In the majority of instances, confidential data, and top-secret intelligence, must be stored securely for many decades. Thus, because quantum machines will slowly become available over the next ten years, the quantum internet already poses a significant challenge today. Governments will need to work out relatively soon, how they can best secure their systems against attacks from state and non-state actors that have a powerful quantum computer at their disposal.
How can the radical right exploit this?
There are a number of ways in which the far-right could capitalize on the new quantum internet. Firstly, and perhaps the most obvious, is that access to much faster computer facilities could allow for much more sophisticated and efficient disinformation campaigns, and increased opportunities for the dissemination of extremist propaganda. If the computational resources at the disposal of extremists scale up, this is likely to affect the ways in which recruiters operate. Indeed, the availability of novel computers may present new opportunities for bad actors that are difficult to anticipate today.
Quantum technologies will simultaneously make internal communication systems faster and more secure. Consequently, an adverse state actor could provide terrorist or extremist groups and organizations access to such systems in an attempt to destabilize western democracies. Technology and social media, particularly the platform Facebook, played a crucial role in the alleged Russian interference of the 2016 Presidential election of Donald Trump. As quantum technology becomes available to the masses, governments could potentially interfere with and fund elections, in an attempt to push extremist candidates.
Similarly, as future state actors will be granted much greater control over the way the internet works, it could become easier for governments to support and fund terrorist organizations and non-state actors’ operations abroad. Secure quantum communication makes it easier to hide from view the flow of capital to fund illicit activities. Moreover, the processing power of quantum computers is likely to put cryptocurrencies such as Bitcoin at risk, as they are feared to break the blockchain’s underlying code. The consequences of this are that it would be difficult to detect and thus any theft of funds may go unnoticed for long periods of time, which could provide extremists with ample opportunities to illicitly access money to fund their campaigns or activities.
Arguably, the single biggest problem could emerge from the secure database facilities that the quantum internet will provide. Principles such as Quantum Key Distribution will make possible the super-secure encryption of information across the quantum internet while also providing secure database solutions over an IoT-quantum cloud. By design, the providers of quantum cloud storage spaces and servers will not be able to monitor what kinds of material is being stored on their systems. This technology could therefore provide extremists with access to shared repositories that are entirely hidden from public view.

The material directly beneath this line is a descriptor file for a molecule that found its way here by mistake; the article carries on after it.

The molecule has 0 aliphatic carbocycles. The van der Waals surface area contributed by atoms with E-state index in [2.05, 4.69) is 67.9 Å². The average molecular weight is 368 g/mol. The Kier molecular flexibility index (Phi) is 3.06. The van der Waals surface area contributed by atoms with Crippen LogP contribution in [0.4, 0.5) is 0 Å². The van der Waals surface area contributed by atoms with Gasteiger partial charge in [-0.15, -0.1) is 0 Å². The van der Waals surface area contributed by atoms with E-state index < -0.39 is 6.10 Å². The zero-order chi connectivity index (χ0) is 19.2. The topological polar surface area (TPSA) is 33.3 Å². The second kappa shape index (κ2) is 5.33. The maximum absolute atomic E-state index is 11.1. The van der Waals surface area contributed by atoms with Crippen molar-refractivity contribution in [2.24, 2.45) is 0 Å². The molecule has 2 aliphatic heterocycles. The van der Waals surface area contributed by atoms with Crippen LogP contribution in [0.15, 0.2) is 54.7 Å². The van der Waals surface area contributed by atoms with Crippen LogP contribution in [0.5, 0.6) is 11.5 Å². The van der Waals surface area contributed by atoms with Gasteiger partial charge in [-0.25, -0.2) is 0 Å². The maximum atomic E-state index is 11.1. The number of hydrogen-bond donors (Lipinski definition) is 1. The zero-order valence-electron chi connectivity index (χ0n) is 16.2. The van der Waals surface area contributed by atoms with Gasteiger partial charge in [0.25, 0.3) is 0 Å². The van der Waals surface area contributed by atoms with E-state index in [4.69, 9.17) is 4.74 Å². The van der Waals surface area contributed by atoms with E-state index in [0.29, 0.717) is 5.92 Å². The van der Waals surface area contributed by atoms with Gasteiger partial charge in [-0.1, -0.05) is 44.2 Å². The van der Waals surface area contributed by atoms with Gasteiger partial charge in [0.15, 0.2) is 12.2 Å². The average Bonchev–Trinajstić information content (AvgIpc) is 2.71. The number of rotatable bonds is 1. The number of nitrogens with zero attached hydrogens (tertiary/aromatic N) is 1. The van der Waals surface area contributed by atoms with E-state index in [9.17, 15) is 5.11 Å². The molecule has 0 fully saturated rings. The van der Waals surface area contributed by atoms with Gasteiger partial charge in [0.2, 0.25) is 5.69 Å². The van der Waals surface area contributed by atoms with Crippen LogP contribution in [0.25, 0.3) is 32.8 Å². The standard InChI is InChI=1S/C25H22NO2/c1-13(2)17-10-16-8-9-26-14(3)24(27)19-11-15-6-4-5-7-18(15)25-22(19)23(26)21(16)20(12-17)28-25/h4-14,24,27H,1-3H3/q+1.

It is important to note that, in the early stages, due to the vast investment and purchasing costs of quantum devices, this new technology will likely be available to governments only. Given the benefits that bad actors could gain from accessing quantum technologies, legislators and regulators face the dilemma to work out if, when, and how they should introduce this new technology to the general public.
The recent leak of data of the social networking site Parler, provided law enforcement with an almost complete picture of the individuals involved with the violent attack on the U.S. Capitol in January 2021. Over a quantum internet, it will be much more difficult, if not outright impossible for security services to access the backend of networking sites, consequently providing a shelter for far-right actors, many of whom remain out of sight online for fear of being Doxed.
The potential manipulation of a quantum internet by far-right actors raises urgent questions regarding the regulation and governance regimes for the internet of the future. Governments face a trade-off between wide availability to foster innovation and restricted access to make sure the technology won’t fall into the wrong hands. Chief lessons learned from extremists’ use of the Web and AI for recruitment and radicalization suggest that legislators and regulators need to consider the socio-technical implications of networked technology.
When we consider what the Web was supposed to be, and what it has become, it is evidently clear that we cannot wait until quantum technology has arrived if we wish to respond to it proactively. A stronger focus on future technology now will aid the consideration of the ways in which a quantum internet could be exploited by malicious actors, how quantum technologies will accelerate the aforementioned turn to infrastructure in Internet governance, and what all this means for potential bad actors.
Ashton Kingdon is a Doctoral Fellow at CARR and Doctoral candidate in Department of Economic, Social and Political Sciences, University of Southampton. See full profile here.
© Ashton Kingdon. Views expressed on this website are individual contributors and do not necessarily reflect that of the Centre for Analysis of the Radical Right (CARR). We are pleased to share previously unpublished materials with the community under creative commons license 4.0 (Attribution-NoDerivatives).